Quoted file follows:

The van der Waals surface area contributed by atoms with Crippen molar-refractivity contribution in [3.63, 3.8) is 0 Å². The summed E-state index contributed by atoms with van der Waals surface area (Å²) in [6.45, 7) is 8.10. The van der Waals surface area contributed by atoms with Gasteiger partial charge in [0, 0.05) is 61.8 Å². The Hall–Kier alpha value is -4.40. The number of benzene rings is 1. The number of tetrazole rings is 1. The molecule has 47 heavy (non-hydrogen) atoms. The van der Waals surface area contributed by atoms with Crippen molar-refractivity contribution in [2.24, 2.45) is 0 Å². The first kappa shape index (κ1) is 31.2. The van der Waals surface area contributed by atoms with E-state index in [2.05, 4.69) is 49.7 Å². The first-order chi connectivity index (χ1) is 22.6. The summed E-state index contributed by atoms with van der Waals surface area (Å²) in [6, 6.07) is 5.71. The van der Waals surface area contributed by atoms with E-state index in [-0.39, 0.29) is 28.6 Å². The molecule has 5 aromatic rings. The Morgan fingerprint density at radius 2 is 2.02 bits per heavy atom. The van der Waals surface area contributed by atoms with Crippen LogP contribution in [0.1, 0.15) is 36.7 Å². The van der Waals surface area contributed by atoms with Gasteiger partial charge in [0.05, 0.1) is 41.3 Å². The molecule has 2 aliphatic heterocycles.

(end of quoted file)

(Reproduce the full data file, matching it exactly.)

The van der Waals surface area contributed by atoms with Crippen molar-refractivity contribution in [3.63, 3.8) is 0 Å². The summed E-state index contributed by atoms with van der Waals surface area (Å²) in [6.45, 7) is 8.10. The van der Waals surface area contributed by atoms with Gasteiger partial charge in [0, 0.05) is 61.8 Å². The Hall–Kier alpha value is -4.40. The number of benzene rings is 1. The number of tetrazole rings is 1. The molecule has 47 heavy (non-hydrogen) atoms. The van der Waals surface area contributed by atoms with Crippen molar-refractivity contribution in [2.24, 2.45) is 0 Å². The first kappa shape index (κ1) is 31.2. The van der Waals surface area contributed by atoms with E-state index in [2.05, 4.69) is 49.7 Å². The first-order chi connectivity index (χ1) is 22.6. The summed E-state index contributed by atoms with van der Waals surface area (Å²) in [6, 6.07) is 5.71. The van der Waals surface area contributed by atoms with E-state index in [-0.39, 0.29) is 28.6 Å². The molecule has 5 aromatic rings. The Morgan fingerprint density at radius 2 is 2.02 bits per heavy atom. The van der Waals surface area contributed by atoms with Crippen LogP contribution in [0.1, 0.15) is 36.7 Å². The van der Waals surface area contributed by atoms with Gasteiger partial charge in [0.05, 0.1) is 41.3 Å². The molecule has 2 aliphatic heterocycles.